Jan. 1, 2012 - Dec. 31, 2013Award Number
Jianghong Meng, Ph.D.
University of Maryland
Beilei Ge, Ph.D.Resources
Recent outbreaks linked to Salmonella- and E. coli-contaminated produce pose a significant threat to public health and the produce industry. Through a project previously funded by CPS, we developed a rapid, accurate, yet simple and cost-effective molecular testing method termed “LAMP” for live Salmonella detection in produce. In this proposal, LAMP will be further developed and validated to be a rapid andreliable pathogen detection system for both Salmonella and E. coli in produce. Specifically, we will develop and validate LAMP detection of low levels of these pathogens in various produce items using conditions mimicking real-world contamination events. Specific objectives include: 1) To develop and evaluate LAMP assays for E. coli pathogens; 2) To evaluate the robustness of the LAMP detection system for both Salmonella and E. coli; and 3) To validate the system in complex produce matrices. Rapid, accurate, simple, and robust detection of important human pathogens in produce will provide the produce industry an invaluable tool to better control potential microbial contaminants, therefore significantly reducing the number of outbreaks and illnesses associated with fresh produce.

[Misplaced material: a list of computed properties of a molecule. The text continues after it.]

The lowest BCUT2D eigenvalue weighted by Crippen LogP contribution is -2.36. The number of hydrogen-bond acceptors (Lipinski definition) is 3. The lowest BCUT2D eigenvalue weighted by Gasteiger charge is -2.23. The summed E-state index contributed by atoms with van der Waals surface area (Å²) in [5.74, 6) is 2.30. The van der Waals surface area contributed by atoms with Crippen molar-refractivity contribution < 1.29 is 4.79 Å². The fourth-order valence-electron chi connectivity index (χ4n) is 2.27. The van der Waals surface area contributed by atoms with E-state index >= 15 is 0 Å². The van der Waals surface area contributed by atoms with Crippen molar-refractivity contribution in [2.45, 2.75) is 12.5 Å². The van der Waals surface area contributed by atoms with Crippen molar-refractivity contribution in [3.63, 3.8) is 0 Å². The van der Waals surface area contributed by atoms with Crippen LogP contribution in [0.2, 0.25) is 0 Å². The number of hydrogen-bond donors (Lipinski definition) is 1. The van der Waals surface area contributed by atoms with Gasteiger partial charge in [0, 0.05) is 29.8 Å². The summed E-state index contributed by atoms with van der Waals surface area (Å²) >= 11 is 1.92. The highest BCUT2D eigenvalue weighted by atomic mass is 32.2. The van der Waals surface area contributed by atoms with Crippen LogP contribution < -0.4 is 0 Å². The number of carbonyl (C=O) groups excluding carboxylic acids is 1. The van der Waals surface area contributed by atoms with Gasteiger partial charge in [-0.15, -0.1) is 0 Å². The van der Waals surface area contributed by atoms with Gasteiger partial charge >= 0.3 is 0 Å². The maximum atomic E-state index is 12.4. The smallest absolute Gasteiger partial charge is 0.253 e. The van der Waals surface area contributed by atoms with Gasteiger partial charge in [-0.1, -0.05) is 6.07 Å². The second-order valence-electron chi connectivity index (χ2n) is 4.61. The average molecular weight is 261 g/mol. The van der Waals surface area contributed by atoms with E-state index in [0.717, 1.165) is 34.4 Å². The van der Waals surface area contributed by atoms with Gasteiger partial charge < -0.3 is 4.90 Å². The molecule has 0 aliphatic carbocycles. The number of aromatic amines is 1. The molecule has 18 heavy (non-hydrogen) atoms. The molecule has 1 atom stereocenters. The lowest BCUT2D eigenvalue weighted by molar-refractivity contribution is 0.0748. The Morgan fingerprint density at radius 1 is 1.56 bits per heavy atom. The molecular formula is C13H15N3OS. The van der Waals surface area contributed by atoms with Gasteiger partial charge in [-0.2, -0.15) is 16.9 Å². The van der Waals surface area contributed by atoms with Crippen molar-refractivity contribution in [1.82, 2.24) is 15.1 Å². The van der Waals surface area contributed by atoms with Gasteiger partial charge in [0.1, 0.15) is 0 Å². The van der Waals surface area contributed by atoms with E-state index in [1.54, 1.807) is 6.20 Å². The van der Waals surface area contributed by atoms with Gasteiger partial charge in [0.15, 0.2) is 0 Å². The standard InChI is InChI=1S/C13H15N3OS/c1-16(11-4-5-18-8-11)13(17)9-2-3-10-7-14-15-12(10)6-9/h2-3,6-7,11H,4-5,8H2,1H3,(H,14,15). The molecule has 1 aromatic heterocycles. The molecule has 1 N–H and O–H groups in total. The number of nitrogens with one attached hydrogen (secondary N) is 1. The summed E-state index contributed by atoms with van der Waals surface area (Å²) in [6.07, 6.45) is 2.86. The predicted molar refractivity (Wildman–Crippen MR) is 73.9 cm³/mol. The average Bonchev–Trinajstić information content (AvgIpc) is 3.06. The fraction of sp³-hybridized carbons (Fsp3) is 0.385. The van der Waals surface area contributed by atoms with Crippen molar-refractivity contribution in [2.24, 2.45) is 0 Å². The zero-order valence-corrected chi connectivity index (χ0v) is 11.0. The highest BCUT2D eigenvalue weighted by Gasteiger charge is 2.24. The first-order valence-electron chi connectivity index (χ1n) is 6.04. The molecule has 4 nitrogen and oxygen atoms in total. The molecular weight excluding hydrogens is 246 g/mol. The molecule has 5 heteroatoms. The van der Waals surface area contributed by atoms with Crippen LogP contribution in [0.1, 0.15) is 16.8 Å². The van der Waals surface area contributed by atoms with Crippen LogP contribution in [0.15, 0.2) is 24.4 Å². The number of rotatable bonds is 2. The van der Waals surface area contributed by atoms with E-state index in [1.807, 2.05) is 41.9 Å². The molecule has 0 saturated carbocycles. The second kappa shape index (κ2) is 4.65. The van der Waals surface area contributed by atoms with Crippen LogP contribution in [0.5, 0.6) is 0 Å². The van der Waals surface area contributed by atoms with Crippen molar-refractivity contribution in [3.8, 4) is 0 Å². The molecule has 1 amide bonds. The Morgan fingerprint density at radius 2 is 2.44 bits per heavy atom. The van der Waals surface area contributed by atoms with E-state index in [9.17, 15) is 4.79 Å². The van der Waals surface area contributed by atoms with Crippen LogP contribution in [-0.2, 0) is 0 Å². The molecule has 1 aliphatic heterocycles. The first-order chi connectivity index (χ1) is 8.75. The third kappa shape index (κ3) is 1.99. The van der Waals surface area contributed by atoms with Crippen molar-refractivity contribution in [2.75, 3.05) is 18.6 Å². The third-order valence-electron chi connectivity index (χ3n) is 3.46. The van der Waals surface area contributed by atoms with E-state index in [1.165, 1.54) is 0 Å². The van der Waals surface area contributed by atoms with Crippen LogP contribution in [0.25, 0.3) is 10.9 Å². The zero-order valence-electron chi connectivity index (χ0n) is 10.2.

Salmonella, Escherichia coli O157:H7, and more recently non-O157 Shiga toxin-producing E. coli (STEC) are major human pathogens causing food safety concerns. Recent outbreaks linked to produce contaminated with these pathogens greatly undermined consumer confidence and heightened the need for applied targeted research from field to fork. Among multifaceted approaches to better ensure produce safety and prevent future outbreaks, rapid, accurate, simple, cost-effective, and reliable detection methods are especially needed in order to promptly identify pathogen contamination problems throughout the production, processing, and distribution of produce. However, such methods are currently lacking and when compared to method development in meat and poultry, pathogen detection in produce is still in its infancy. With funds from CPS (project 2008-11), we carried out a project using propidium monoazide (PMA) coupled with a novel DNA amplification technique, loop-mediated isothermal amplification (LAMP) to detect live Salmonella cells in produce (an article to appear in the June 2011 issue of the journal Applied and Environmental Microbiology). Although reported to be rapid, accurate, quantitative, and highly specific for viable Salmonella cells, the LAMP assay has not been validated using complex produce matrices mimicking real-world contamination events. Additionally, although several LAMP assays for Shiga toxin genes and STEC O157 have been described, currently there are no LAMP assays addressing non-O157 STEC detection. The overarching goal of the proposed project is to develop a rapid and reliable LAMP detection system for Salmonella, STEC O157, and non-O157 STEC, and validate the system with produce items (cantaloupe, lettuce, pepper, spinach, sprout, and tomato) surface-contaminated with low levels of these pathogens. Firstly, a set of LAMP assays for major non-O157 STEC serogroups (O26, O45, O103, O111, O121 and O145) will be developed. Secondly, the robustness of the LAMP system for both Salmonella and STEC detection will be evaluated using abusive temperature, pH, and the addition of soil, chlorophyll, and produce enrichment broth. Finally, using surface-inoculated produce samples, the efficacies of this LAMP system in detecting low levels of these pathogens will be validated. Upon completion, this project will generate a rapid and reliable LAMP detection system readily applicable to the produce industry for the rapid, accurate, simple, and robust detection of pathogens that may potentially contaminate raw and finished products, so that timely intervention strategies may be implemented. This improvement will provide significant benefits to produce growers, harvesters, processors, distributors, retailers, and the ultimate consumers by better ensuring produce safety, therefore significantly reducing the risks and illnesses associated with the consumption of fresh produce.